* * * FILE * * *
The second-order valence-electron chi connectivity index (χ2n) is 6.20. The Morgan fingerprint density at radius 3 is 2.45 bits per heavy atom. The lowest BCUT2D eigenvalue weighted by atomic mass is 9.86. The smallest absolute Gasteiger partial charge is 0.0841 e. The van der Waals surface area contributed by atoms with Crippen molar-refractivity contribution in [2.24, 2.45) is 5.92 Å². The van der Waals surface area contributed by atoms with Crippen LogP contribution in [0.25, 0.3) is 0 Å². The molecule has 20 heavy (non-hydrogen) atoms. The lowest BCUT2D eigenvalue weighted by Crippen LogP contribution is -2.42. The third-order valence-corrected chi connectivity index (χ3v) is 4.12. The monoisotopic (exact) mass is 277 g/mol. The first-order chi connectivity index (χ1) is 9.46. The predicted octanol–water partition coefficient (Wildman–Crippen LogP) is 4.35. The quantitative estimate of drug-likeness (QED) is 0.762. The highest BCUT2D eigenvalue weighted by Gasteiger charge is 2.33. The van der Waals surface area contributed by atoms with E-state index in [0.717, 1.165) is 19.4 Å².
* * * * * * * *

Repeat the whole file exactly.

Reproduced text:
The second-order valence-electron chi connectivity index (χ2n) is 6.20. The Morgan fingerprint density at radius 3 is 2.45 bits per heavy atom. The lowest BCUT2D eigenvalue weighted by atomic mass is 9.86. The smallest absolute Gasteiger partial charge is 0.0841 e. The van der Waals surface area contributed by atoms with Crippen molar-refractivity contribution in [2.24, 2.45) is 5.92 Å². The van der Waals surface area contributed by atoms with Crippen LogP contribution in [0.25, 0.3) is 0 Å². The molecule has 20 heavy (non-hydrogen) atoms. The lowest BCUT2D eigenvalue weighted by Crippen LogP contribution is -2.42. The third-order valence-corrected chi connectivity index (χ3v) is 4.12. The monoisotopic (exact) mass is 277 g/mol. The first-order chi connectivity index (χ1) is 9.46. The predicted octanol–water partition coefficient (Wildman–Crippen LogP) is 4.35. The quantitative estimate of drug-likeness (QED) is 0.762. The highest BCUT2D eigenvalue weighted by Gasteiger charge is 2.33. The van der Waals surface area contributed by atoms with E-state index in [0.717, 1.165) is 19.4 Å².